Millennials hold a strong desire to prove themselves in the workplace. Other generations view them as entitled, self-absorbed, unprofessional job-hoppers who instigate changes in work culture, and leave when they don’t get their way.
Despite these negative stereotypes, millennials have a lot of admirable qualities that are worth noting. They inject creativity and innovation in the workplace like no other generation can. They bring to the table unique skills and countless contributions that are valuable for any company they belong to.
If you’re a millennial and reading this, remember to never take yourself for granted. Yes, you may have different work ethics from workers of previous generations, but that doesn’t mean that you can’t be the millennial leader you aspire to be.
Here are some tips you can follow to perform well at work and succeed in the workplace as the millennial leader of today.
Every organization or company has a work culture they stand by. If you’re working in a large enterprise that has been in business for decades, then the work culture has been in place since you were probably in diapers.
So, instead of expecting the organization to adapt to the new generation’s culture, beliefs and practices, listen and observe. It will help you learn more about your organizational culture and norms, so you can better adjust your behavior and communication style.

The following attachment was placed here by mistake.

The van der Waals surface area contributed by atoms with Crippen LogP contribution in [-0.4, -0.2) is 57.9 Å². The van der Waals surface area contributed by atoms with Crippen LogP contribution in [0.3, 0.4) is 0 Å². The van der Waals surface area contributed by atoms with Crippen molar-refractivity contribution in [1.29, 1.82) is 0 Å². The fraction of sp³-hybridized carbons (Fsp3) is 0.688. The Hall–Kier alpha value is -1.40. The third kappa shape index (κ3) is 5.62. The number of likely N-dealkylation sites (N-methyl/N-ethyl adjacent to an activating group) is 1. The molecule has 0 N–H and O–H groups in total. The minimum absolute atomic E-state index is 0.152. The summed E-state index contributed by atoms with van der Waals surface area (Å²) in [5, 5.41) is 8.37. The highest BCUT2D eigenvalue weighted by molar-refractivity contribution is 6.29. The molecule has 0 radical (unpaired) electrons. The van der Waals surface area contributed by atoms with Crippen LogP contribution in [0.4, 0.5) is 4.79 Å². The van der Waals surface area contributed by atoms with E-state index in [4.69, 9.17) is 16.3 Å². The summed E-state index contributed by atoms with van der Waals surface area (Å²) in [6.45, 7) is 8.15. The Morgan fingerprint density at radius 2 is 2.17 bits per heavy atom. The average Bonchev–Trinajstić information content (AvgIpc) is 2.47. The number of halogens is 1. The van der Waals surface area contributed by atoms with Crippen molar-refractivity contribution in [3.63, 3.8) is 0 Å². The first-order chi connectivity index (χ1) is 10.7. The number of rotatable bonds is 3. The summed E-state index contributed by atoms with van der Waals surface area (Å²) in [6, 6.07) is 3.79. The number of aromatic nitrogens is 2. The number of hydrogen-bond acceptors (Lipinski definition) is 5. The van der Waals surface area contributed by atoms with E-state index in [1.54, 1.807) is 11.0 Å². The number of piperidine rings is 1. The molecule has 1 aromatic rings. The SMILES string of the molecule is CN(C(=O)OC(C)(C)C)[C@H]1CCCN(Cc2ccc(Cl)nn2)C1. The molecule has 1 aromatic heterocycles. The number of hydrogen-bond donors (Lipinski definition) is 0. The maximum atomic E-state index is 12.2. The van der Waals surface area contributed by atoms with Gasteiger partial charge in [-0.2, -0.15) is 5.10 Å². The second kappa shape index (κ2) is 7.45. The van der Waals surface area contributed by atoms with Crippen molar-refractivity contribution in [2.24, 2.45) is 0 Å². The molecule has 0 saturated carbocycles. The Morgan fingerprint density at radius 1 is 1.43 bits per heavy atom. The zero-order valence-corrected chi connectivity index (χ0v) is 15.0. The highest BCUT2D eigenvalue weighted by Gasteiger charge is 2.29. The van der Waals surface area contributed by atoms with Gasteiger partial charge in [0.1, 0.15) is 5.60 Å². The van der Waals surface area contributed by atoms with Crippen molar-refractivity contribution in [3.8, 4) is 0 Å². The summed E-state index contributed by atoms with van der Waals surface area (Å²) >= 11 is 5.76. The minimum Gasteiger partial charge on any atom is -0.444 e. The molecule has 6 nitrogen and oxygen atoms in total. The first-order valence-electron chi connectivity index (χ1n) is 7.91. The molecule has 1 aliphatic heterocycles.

Some people don’t know how to draw the line between confidence and arrogance. Yes, employers want confident workers who know the areas they excel in, contribute valuable opinion, and demonstrate enthusiasm. But, make sure you’re also aware of your weaknesses. Don’t overestimate your abilities by thinking you can do it all – that’s just arrogant.
Show initiative but make sure to be humble enough to ask for help when you need it. Take pride and ownership in your work. Don’t be afraid to take credit for a job well done, but own up to mistakes and errors. It will help you grow as a millennial leader and gain the respect of your peers.
Millennials are the first digital natives, and a lot of people think that you lack focus because you’re perpetually attached to your smartphone or mobile device. The older generation may think that you’re on your smartphone playing games or just going through Facebook or Instagram, but you know that these “digital distractions” are helping you be better at your job.
However, make sure to limit your personal screen time during working hours. You can also talk to your superiors about it, and let them know that you’re learning on social media. During one of your team meetings, drop a line about how you read something on Twitter about one of your competitors. This will help your colleagues realize that you’re not just on your phone to share funny memes.
Another common perception people have about millennials is that they expect a trophy just for showing up, and crave constant praise. In reality, you just want regular feedback to know whether you’re on the right track.